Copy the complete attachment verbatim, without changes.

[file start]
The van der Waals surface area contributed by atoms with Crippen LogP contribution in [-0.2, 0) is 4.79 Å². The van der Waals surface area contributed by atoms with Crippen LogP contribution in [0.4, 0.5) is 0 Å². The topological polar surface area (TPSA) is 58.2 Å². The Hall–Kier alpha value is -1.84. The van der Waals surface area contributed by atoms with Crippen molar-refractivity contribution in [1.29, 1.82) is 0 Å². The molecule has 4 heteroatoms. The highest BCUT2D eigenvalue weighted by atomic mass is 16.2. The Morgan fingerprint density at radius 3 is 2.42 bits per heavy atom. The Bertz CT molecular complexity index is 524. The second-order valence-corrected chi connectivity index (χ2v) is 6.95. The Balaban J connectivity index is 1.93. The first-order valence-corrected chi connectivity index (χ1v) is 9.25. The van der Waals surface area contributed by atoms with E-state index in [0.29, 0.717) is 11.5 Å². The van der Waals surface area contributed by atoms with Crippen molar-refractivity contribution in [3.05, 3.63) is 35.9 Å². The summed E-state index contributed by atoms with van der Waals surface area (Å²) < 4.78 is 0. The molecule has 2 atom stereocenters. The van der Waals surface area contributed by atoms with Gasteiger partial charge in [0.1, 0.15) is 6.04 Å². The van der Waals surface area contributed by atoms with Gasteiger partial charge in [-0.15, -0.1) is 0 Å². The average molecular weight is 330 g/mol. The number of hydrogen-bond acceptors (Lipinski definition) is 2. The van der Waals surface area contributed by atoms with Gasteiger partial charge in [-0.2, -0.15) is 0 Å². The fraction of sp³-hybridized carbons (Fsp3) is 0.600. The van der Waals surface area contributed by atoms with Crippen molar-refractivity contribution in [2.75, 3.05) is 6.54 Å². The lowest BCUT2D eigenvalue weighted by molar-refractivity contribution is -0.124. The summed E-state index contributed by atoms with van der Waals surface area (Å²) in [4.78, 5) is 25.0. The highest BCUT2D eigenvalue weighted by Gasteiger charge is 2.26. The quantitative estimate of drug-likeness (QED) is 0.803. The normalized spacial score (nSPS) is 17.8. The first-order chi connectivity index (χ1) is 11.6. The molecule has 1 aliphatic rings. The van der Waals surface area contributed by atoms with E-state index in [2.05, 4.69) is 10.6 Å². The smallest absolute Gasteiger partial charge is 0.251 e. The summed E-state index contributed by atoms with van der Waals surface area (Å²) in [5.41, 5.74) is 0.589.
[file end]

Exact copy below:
The van der Waals surface area contributed by atoms with Crippen LogP contribution in [-0.2, 0) is 4.79 Å². The van der Waals surface area contributed by atoms with Crippen LogP contribution in [0.4, 0.5) is 0 Å². The topological polar surface area (TPSA) is 58.2 Å². The Hall–Kier alpha value is -1.84. The van der Waals surface area contributed by atoms with Crippen molar-refractivity contribution in [1.29, 1.82) is 0 Å². The molecule has 4 heteroatoms. The highest BCUT2D eigenvalue weighted by atomic mass is 16.2. The Morgan fingerprint density at radius 3 is 2.42 bits per heavy atom. The Bertz CT molecular complexity index is 524. The second-order valence-corrected chi connectivity index (χ2v) is 6.95. The Balaban J connectivity index is 1.93. The first-order valence-corrected chi connectivity index (χ1v) is 9.25. The van der Waals surface area contributed by atoms with E-state index in [0.29, 0.717) is 11.5 Å². The van der Waals surface area contributed by atoms with Crippen molar-refractivity contribution in [3.05, 3.63) is 35.9 Å². The summed E-state index contributed by atoms with van der Waals surface area (Å²) < 4.78 is 0. The molecule has 2 atom stereocenters. The van der Waals surface area contributed by atoms with Gasteiger partial charge in [0.1, 0.15) is 6.04 Å². The van der Waals surface area contributed by atoms with Gasteiger partial charge in [-0.15, -0.1) is 0 Å². The average molecular weight is 330 g/mol. The number of hydrogen-bond acceptors (Lipinski definition) is 2. The van der Waals surface area contributed by atoms with Gasteiger partial charge in [-0.2, -0.15) is 0 Å². The fraction of sp³-hybridized carbons (Fsp3) is 0.600. The van der Waals surface area contributed by atoms with Crippen molar-refractivity contribution in [2.75, 3.05) is 6.54 Å². The lowest BCUT2D eigenvalue weighted by molar-refractivity contribution is -0.124. The summed E-state index contributed by atoms with van der Waals surface area (Å²) in [4.78, 5) is 25.0. The highest BCUT2D eigenvalue weighted by Gasteiger charge is 2.26. The quantitative estimate of drug-likeness (QED) is 0.803. The normalized spacial score (nSPS) is 17.8. The first-order chi connectivity index (χ1) is 11.6. The molecule has 1 aliphatic rings. The van der Waals surface area contributed by atoms with E-state index in [2.05, 4.69) is 10.6 Å². The smallest absolute Gasteiger partial charge is 0.251 e. The summed E-state index contributed by atoms with van der Waals surface area (Å²) in [5.41, 5.74) is 0.589.